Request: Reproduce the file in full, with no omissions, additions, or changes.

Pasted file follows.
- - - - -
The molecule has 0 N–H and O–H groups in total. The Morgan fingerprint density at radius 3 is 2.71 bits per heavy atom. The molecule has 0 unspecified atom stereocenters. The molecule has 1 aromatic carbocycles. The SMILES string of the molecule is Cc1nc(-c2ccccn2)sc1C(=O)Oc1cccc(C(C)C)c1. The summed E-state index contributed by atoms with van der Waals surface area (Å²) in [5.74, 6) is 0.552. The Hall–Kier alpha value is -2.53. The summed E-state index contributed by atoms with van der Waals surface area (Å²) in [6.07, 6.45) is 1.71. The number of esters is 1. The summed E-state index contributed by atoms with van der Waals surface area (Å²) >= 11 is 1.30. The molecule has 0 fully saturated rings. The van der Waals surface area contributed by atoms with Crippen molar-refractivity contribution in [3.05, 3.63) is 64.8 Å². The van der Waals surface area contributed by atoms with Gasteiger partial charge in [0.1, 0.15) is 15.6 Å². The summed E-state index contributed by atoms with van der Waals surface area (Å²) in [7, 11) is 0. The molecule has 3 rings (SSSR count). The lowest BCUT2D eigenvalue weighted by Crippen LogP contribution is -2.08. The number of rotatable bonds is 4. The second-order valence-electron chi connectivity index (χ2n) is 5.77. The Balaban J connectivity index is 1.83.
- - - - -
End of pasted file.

The molecule has 0 N–H and O–H groups in total. The Morgan fingerprint density at radius 3 is 2.71 bits per heavy atom. The molecule has 0 unspecified atom stereocenters. The molecule has 1 aromatic carbocycles. The SMILES string of the molecule is Cc1nc(-c2ccccn2)sc1C(=O)Oc1cccc(C(C)C)c1. The summed E-state index contributed by atoms with van der Waals surface area (Å²) in [5.74, 6) is 0.552. The Hall–Kier alpha value is -2.53. The summed E-state index contributed by atoms with van der Waals surface area (Å²) in [6.07, 6.45) is 1.71. The number of esters is 1. The summed E-state index contributed by atoms with van der Waals surface area (Å²) >= 11 is 1.30. The molecule has 0 fully saturated rings. The van der Waals surface area contributed by atoms with Crippen molar-refractivity contribution in [3.05, 3.63) is 64.8 Å². The van der Waals surface area contributed by atoms with Gasteiger partial charge in [0.1, 0.15) is 15.6 Å². The summed E-state index contributed by atoms with van der Waals surface area (Å²) in [7, 11) is 0. The molecule has 3 rings (SSSR count). The lowest BCUT2D eigenvalue weighted by Crippen LogP contribution is -2.08. The number of rotatable bonds is 4. The second-order valence-electron chi connectivity index (χ2n) is 5.77. The Balaban J connectivity index is 1.83.